Escondido Soar With Dense, Layered Arrangements on Sophomore LP ‘Walking With a Stranger’ (ALBUM REVIEW)


escondidolpEscondido’s first album, The Ghost of Escondido, made for an auspicious entrance when they self-released it in 2013, establishing a high bar that a less talented duo might have found hard to overcome. Jessica Maros’ soaring, seductive vocals, framed by the sturdy accompaniment of partner Tyler James, suggested some darker designs hinted at in the title.  Fortunately though, the Nashville-based couple’s ability to plead, whisper, cajole and tug at the heartstrings suggested that a follow-up would definitely be something to look forward to.

Maros and James have had several successes since then, finding their music used on television and in films, while securing some coveted placement on any number of high profile tours. However unlike any number of other boy-girl pairings whose music serves mainly as a means of exchanging their feelings for each other, Escondido’s sound is all inclusive… a rich, robust, joyful noise that grabs the listener by the collar and refuses to let go.

Ironically,the push and pull was so challenging for their own psyches that it literally drove them apart. Several songs on sophomore set Walking with a Stranger address that malaise — “Try,” “Footprints,” MidnightTrain,” and “Heart Is Black” in particular. Fortunately, the two refused to succumb to their entangled emotions, relying instead on dense, layered arrangements — a musical mesh that fuses trumpets, violin, mandolin and baritone guitar with the usual pop regalia — to keep the energy and enthusiasm intact. Tracks like “Gambling Man,” “Moon Child” and “Leaving Brooklyn” sound as if they’re being swept along by some serious musical undertow, barely touching the ground but still anchored with authority regardless.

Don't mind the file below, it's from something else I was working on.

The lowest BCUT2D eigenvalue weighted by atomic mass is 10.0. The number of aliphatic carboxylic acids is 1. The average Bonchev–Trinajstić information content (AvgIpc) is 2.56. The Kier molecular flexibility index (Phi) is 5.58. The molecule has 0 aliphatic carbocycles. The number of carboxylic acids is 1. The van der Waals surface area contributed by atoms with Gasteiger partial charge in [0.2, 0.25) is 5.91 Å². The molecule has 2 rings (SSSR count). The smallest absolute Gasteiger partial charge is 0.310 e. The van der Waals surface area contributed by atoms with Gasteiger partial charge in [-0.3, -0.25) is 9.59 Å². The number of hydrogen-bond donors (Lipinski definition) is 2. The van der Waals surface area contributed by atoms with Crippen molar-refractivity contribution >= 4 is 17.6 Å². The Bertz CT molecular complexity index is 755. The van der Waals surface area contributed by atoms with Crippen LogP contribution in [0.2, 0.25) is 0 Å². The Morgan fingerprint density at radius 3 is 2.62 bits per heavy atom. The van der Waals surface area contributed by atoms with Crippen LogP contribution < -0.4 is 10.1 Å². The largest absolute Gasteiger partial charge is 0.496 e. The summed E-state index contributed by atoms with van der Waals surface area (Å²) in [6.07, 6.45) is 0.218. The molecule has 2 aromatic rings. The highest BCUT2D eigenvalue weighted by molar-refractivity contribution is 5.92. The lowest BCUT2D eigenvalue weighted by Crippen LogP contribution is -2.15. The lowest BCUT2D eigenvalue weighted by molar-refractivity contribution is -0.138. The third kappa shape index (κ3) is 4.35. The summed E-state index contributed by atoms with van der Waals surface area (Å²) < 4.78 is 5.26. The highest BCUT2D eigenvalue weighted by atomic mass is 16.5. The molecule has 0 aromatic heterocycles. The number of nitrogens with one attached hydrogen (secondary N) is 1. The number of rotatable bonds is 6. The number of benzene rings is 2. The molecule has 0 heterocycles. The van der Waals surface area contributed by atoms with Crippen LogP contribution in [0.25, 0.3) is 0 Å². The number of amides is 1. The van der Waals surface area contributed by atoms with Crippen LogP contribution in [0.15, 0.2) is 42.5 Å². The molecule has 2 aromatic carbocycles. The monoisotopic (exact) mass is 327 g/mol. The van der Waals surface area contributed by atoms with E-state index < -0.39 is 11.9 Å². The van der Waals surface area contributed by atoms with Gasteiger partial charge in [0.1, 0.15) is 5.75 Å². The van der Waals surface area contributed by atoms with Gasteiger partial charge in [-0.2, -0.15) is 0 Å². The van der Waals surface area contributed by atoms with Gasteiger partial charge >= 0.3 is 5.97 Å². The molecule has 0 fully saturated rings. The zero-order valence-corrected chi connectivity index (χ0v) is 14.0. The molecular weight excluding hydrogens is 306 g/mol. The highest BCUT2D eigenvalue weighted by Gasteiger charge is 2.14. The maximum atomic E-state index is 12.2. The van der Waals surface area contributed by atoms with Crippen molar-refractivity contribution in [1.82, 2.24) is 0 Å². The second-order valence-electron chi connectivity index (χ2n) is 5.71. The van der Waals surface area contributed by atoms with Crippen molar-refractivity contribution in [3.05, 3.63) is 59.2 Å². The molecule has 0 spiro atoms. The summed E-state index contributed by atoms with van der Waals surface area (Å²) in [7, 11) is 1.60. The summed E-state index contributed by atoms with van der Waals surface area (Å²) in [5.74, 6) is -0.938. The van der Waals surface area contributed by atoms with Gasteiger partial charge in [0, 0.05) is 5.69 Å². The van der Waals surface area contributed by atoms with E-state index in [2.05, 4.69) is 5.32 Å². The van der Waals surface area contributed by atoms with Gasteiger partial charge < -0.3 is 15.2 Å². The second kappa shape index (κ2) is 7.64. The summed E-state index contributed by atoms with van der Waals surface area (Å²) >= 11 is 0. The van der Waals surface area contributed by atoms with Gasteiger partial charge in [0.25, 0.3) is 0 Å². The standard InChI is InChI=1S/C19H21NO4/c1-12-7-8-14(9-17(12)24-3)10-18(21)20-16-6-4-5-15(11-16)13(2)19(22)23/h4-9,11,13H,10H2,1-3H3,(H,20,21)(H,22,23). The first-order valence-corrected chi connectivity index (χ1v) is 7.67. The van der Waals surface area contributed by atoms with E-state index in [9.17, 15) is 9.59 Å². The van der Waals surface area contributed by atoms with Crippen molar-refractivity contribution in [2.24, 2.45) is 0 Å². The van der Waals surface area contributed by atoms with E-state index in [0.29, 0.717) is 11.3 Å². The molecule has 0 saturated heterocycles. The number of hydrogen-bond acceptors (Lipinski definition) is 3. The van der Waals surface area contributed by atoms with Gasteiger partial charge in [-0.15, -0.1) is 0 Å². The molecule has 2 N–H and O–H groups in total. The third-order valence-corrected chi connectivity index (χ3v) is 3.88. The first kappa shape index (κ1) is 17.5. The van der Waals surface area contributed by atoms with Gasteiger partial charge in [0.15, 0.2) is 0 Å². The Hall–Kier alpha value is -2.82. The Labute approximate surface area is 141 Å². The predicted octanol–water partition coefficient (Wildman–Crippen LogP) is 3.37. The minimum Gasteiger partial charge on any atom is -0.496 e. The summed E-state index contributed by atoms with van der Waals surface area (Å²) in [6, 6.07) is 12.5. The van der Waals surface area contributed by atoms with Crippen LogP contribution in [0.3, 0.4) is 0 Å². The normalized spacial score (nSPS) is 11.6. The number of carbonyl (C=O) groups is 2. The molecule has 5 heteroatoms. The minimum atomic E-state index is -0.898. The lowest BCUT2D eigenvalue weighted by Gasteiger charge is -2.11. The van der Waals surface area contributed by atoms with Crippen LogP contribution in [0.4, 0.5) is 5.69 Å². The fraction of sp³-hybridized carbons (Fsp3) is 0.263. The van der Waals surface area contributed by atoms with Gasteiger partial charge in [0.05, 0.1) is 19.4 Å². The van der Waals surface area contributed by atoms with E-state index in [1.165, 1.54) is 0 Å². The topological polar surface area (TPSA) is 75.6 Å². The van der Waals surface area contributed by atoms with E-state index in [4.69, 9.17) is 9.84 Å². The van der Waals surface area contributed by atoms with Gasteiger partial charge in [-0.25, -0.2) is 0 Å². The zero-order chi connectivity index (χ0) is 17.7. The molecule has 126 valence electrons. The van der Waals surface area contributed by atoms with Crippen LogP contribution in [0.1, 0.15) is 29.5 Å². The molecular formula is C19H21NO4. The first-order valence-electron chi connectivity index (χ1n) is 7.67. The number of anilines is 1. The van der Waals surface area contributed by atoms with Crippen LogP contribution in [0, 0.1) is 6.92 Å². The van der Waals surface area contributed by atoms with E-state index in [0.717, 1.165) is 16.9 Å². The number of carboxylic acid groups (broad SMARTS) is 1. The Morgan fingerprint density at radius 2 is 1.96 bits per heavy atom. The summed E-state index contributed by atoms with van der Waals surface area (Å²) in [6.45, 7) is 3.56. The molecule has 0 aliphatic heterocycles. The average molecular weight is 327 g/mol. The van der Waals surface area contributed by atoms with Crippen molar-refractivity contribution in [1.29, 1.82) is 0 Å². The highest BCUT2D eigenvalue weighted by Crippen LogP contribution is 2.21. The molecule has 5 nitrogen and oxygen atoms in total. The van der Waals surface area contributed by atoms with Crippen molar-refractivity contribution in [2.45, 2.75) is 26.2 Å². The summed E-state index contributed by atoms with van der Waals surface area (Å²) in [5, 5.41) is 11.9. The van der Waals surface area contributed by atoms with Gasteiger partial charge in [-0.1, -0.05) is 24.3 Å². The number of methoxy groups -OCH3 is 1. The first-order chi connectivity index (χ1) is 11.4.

The ultimate result is an album that exudes both warmth and circumspect, weight and pretext. Yet it doesn’t get bogged down by its own importance either. It’s substantive to be sure, but it’s still the kind of record that can entertain at a party when the guests arrive, and keep the mood elevated until the company finally takes its leave. Then, when the morning-after arrives, and the  haze of the preceding evening still hangs heavy in the air, it can punctuate the proceedings and allow the darkness to disperse. Strangers no more, Escondido have definitely arrived, and they’ve brought their own kind of magic with them.

Related Content

2 Responses

  1. I really enjoy the new album and had a great time at the show last month. I’m looking forward to the summer tour schedule.

  2. Love the new album and was lucky enough to catch them on tour with the Lone Bellow. They put on an amazing live show…full of energy and the fun they have on stage transcends to the audience making for a great time.

Leave a Reply

Your email address will not be published.

Recent Posts

New to Glide

Keep up-to-date with Glide